Direct and eloquent; persuasive and angry; satirical and intelligent; Chuck D is the ultimate revolutionary and one of the greatest rappers of all time.
14. Common – Greatest Rappers Of All Time
Discography: Can I Borrow a Dollar? (1992), Resurrection (1994), One Day It’ll All Make Sense (1997), Like Water for Chocolate (2000), Electric Circus (2002), Be (2005), Finding Forever (2007), Universal Mind Control (2008), The Dreamer/The Believer (2011), Nobody’s Smiling (2014), Black America Again (2015)
Don’t for a second think just because he’s pondered the state of hip hop music and rapped about abortions, Afro-centricity and societal woes in his past rhymes, that Common’s a softie.
Ice Cube and his Westside Connection cronies made that mistake only to have Common turn around and without even raising his voice, intelligently dismantle them. As a battle rapper, Common has shown that he can take on the best of them but as a poet and a writer, well, he’s simply in a class of his own.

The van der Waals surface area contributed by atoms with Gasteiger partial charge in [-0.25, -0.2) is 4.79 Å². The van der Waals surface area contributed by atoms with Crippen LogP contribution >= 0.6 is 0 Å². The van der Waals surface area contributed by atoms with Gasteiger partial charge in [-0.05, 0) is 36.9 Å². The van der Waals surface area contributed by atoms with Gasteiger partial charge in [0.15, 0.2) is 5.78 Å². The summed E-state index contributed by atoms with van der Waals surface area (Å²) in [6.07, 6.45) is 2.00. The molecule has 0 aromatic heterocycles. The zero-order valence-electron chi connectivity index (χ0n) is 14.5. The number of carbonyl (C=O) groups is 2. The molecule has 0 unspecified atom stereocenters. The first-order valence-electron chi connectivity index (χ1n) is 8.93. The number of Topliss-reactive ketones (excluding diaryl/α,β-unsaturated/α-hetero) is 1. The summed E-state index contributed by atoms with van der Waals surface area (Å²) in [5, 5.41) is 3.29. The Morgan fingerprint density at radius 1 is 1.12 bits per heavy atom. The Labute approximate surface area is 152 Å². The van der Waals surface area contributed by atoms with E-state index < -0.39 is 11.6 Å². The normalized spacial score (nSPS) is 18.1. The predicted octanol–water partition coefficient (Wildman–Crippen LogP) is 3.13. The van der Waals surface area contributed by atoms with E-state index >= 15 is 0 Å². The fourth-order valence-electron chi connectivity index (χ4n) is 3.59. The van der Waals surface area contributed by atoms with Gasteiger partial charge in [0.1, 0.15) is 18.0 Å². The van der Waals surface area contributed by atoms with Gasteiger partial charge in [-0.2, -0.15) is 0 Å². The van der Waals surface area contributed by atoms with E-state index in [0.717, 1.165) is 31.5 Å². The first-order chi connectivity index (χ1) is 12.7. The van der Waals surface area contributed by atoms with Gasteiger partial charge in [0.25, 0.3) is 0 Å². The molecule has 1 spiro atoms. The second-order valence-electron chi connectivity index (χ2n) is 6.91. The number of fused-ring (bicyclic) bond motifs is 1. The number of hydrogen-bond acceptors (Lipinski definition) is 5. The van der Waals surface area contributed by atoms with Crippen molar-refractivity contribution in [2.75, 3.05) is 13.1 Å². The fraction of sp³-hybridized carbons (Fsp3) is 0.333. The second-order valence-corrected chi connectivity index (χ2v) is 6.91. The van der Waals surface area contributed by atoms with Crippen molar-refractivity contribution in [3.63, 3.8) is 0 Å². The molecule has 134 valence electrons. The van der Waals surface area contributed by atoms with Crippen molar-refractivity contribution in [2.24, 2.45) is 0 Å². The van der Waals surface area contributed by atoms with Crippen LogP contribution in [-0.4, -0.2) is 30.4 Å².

Creator of some of the most poignant tracks in history, Common transformed hip hop into a woman (‘I Used to Love H.E.R.), achieved extraordinary emotional impact as he thoughtfully examined an abortion (‘Retrospect for Life’) and crafted the best female tribute track with the J Dilla-helmed ‘The Light.’
From 1992′s Can I Borrow a Dollar? to 2014′s Nobody’s Smiling, Common has never failed with his elegant rhymes and thought-provoking statements, and his body of work remains one of the best in the industry and he’s still currently one of the best rappers alive.
13. LL Cool J – Greatest Rappers Of All Time
Discography: Radio (1985), Bigger and Deffer (1987), Walking with a Panther (1989), Mama Said Knock You Out (1990), 14 Shots to the Dome (1993), Mr. Smith (1995), Phenomenon (1997), G.O.A.T. (2000), 10 (2002), The DEFinition (2004), Todd Smith (2006), Exit 13 (2008), Authentic (2013)
I think the strongest and most important factor that pushes LL Cool J onto so many people’s top 10, 20 or 50 list is his longevity and adaptability. Seriously, the dude’s a hip hop phenomenon.